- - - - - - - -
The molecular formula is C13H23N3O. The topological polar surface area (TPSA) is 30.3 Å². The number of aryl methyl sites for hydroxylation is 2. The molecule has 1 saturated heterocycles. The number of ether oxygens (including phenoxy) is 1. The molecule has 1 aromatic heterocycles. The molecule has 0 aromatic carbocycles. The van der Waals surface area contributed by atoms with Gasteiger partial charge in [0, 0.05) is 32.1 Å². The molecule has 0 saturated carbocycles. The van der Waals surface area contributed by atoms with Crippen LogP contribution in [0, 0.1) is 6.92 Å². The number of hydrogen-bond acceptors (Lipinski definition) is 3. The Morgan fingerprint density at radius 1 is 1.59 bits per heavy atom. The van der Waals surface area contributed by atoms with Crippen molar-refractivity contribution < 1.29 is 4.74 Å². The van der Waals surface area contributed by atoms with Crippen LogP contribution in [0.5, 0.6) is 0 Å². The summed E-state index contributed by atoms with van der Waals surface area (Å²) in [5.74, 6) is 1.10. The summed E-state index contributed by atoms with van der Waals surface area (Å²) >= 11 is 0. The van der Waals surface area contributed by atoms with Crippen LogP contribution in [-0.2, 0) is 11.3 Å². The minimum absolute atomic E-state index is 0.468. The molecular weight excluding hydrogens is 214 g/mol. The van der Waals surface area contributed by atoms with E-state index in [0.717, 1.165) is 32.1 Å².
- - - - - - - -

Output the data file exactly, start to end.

The molecular formula is C13H23N3O. The topological polar surface area (TPSA) is 30.3 Å². The number of aryl methyl sites for hydroxylation is 2. The molecule has 1 saturated heterocycles. The number of ether oxygens (including phenoxy) is 1. The molecule has 1 aromatic heterocycles. The molecule has 0 aromatic carbocycles. The van der Waals surface area contributed by atoms with Gasteiger partial charge in [0, 0.05) is 32.1 Å². The molecule has 0 saturated carbocycles. The van der Waals surface area contributed by atoms with Crippen LogP contribution in [0, 0.1) is 6.92 Å². The number of hydrogen-bond acceptors (Lipinski definition) is 3. The Morgan fingerprint density at radius 1 is 1.59 bits per heavy atom. The van der Waals surface area contributed by atoms with Crippen molar-refractivity contribution < 1.29 is 4.74 Å². The van der Waals surface area contributed by atoms with Crippen LogP contribution in [0.5, 0.6) is 0 Å². The summed E-state index contributed by atoms with van der Waals surface area (Å²) in [5.74, 6) is 1.10. The summed E-state index contributed by atoms with van der Waals surface area (Å²) >= 11 is 0. The van der Waals surface area contributed by atoms with Crippen LogP contribution in [-0.2, 0) is 11.3 Å². The minimum absolute atomic E-state index is 0.468. The molecular weight excluding hydrogens is 214 g/mol. The van der Waals surface area contributed by atoms with E-state index in [0.717, 1.165) is 32.1 Å².